The debate is further muddled by the nature of income-contingent loans: the real cost is to graduates rather than students, and inflationary increases in fees reflect changes to purchasing power today, whilst repayment ability will be primarily affected by purchasing power in the future (confused yet?). Relatively small fee increases of this sort will only really affect the best paid graduates who are already able to pay-off their loans before the 30 year write-off deadline. Lower-earning graduates, whilst nominally in a greater amount of debt, may not pay much more, except for the larger value of interest charged on their overall loan account. Then there are the many caveats of terms and conditions of the loan-book. It is impossible to anticipate whether and how future governments will tweak the variables affecting student loan repayment, including the earnings repayment threshold, interest rates, and write-off date.
Don’t expect the upcoming coverage and debate to dig into this in any great depth. The headline story will be the cash rise in fees at the highest level and the government’s achievement at finally creating a differentiated fees system. By the time of the 2020 general election, the highest fees might have broken the £10,000 mark. By 2025, they will be £11,700. And by 2030, the magical power of compound inflation could have brought the cash level of fees to £13,650. But remember, this is still effectively £9,000 of purchasing-power in today’s money, and thus the same ‘cost’ in value to students.
Much more will be written about this, so to finish, there are two ironies to reflect upon. Firstly, UUK’s campaigning for the inflationary uplift originated in 2013 after several years of relatively high inflation. RPI-X in 2010 and 2011 was three-times the level it is now. The lack of an uplift really mattered in those years, but inflation is likely to quite a bit lower in the short-term. The forecasts expect it to go back up again in the medium-term, but the forecasters have consistently overestimated inflation in the past.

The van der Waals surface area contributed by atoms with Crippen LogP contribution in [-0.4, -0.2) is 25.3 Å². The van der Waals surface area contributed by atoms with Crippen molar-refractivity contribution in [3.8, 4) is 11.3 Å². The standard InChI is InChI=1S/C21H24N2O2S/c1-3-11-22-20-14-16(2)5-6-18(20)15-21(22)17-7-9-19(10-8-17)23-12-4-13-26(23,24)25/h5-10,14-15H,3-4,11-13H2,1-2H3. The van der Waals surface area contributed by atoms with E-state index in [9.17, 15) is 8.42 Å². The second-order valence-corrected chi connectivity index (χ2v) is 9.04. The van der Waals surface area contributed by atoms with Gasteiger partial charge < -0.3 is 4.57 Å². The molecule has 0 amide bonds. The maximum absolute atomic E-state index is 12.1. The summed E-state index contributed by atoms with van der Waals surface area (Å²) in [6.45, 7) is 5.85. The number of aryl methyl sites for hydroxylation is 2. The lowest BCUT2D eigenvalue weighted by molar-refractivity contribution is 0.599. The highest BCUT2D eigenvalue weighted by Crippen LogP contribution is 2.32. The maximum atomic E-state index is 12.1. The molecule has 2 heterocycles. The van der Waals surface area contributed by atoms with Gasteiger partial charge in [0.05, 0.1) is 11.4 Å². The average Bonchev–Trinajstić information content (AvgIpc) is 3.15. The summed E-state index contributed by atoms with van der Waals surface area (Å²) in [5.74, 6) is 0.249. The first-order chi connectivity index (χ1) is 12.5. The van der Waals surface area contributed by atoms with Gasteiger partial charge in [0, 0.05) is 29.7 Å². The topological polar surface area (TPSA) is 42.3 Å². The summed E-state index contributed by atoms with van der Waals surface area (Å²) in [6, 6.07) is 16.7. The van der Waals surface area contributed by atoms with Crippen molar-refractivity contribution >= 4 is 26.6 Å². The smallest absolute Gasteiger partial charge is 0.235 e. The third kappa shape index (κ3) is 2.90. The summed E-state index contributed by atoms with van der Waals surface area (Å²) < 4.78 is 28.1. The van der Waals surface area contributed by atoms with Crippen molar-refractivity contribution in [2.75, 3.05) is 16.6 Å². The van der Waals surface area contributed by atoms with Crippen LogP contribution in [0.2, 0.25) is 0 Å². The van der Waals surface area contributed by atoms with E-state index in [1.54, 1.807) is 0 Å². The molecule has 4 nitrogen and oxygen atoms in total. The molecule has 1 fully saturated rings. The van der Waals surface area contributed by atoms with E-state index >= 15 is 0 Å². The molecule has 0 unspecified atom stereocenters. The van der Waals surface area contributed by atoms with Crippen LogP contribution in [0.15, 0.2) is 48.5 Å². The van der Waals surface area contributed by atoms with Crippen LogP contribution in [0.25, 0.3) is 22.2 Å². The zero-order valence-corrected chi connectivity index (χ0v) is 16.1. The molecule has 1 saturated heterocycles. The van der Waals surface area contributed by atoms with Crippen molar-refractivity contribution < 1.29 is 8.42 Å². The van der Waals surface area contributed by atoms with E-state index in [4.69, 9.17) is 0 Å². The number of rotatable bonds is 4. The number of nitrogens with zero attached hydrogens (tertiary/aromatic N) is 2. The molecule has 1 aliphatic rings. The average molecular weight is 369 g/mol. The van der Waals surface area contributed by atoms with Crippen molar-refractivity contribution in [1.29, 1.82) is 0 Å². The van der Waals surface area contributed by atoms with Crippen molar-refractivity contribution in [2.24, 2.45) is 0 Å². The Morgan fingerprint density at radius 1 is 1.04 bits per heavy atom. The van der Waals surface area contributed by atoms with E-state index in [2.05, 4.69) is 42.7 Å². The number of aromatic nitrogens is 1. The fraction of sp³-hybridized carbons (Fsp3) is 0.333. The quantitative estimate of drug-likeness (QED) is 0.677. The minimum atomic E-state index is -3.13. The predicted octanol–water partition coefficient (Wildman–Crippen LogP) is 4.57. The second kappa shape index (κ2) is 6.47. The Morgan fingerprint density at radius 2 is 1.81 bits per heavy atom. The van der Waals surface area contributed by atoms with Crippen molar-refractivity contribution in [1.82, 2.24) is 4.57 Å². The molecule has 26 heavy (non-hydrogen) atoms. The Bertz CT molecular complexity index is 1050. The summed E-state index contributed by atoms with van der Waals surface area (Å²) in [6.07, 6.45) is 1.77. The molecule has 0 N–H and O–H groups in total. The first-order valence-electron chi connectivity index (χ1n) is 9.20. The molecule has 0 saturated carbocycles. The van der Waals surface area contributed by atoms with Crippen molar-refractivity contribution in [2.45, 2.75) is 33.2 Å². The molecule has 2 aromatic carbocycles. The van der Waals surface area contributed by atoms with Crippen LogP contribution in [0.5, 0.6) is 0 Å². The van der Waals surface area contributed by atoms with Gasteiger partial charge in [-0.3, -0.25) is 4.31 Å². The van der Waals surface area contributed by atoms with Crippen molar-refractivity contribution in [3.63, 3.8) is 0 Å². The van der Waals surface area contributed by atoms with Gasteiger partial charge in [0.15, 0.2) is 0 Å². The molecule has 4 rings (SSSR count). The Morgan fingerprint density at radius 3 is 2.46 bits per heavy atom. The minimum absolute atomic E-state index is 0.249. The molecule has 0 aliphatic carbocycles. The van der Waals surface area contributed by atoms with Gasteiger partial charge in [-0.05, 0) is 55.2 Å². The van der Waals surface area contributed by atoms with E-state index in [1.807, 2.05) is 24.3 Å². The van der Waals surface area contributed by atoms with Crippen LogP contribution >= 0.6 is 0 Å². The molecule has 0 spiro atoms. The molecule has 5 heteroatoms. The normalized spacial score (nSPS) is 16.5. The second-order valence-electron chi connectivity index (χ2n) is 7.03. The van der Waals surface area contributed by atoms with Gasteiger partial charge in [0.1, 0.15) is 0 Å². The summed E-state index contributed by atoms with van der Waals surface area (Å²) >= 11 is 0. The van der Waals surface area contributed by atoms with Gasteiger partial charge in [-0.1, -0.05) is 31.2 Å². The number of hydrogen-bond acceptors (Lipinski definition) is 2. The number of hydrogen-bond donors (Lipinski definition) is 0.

For the same reason, the above figures should be read with a healthy scepticism; economists are notoriously bad at accurate future gazing. If inflation is lower than predicted for the next half-decade, the coming political battle might feel like much ado about nothing.
And that brings us to the second irony, which is that in order to achieve a truly differentiated fee structure, a Conservative government will be hoping for moderate-to-strong inflation in the coming years. Given that keeping a lid on inflation is effectively the raison d’etre of the Conservative Party, this bizarre outcome encapsulates the strange times we live in.
6 responses to “TEF and tuition fees – myths and reality”
Can you clarify another myth/possible truth for me please?
After 5 years of TEF and subject to piloting, is it the intention of government that the introduction of TEF assessment at a discipline level would lead to fee income variation across an institution depending on discipline TEF scores? i.e. students at the same institution paying different fees based on the TEF quality assessment of their discipline?
The White Paper states that the ultimate aim is to introduce TEF at a disciplinary level in year 4, after carrying out pilots in year 3. It is not explicitly stated in the White Paper that this would mean differential fees are tied to discipline level TEF, but I think it is 90% likely this is the government’s intention. Besides, if discipline-level TEF was introduced, would an ‘aggregate’ institutional score determine fee levels, and if so, how would this be worked out?
I’ve got another question about this…
If the amount students can be charged can change part-way through their course then, in future years, could this not lead to very large jumps in fees year-to-year?
Using the assumptions about inflation above, by 2021 students at an institution with an APA that improves its TEF rating from “meets expectations” to “excellent” could see a jump in fees of £450 from one year to the next. That’s 4.5 per cent. But won’t this issue get worse and worse over time as the gap between inflationary and half-inflationary uplift grows over time?
Are you sure about the fee projections? I understand the amounts for £9,000 + full RPI as the compound effect of the forecast RPI in each year. I’m not so certain about the half RPI amounts for Meets Expectations.
Those providers assessed as Meets Expectations will get the full RPI increase in 2017 and 2018. What happens after that? The table above assumes half RPI on top of the 2018 maximum. It’s not clear to me that this is what the White Paper says. Actually it’s not clear to me what the White Paper is saying about this at all, but at the most pessimistic all increases are based on RPI since 2016. That means that the Meets Expectations rate (half RPI increase) in 2019 will be £9,416 – less than what was allowed for 2018.
I can’t see anything that suggests the baseline will lock in inflationary increases; rather the reverse: “We will operate a history-blind system, meaning that a provider’s fee/loan cap is solely dependent on their current TEF level. This means coasting institutions will not be able to ‘bank’ increases gained if they performed better on the TEF in previous years …”
Any further insight?
Really helpful stuff: thanks. See my comments at: https://headofdepartmentblog.wordpress.com/2016/06/08/fee-rises-a-comment-on-the-power-of-words/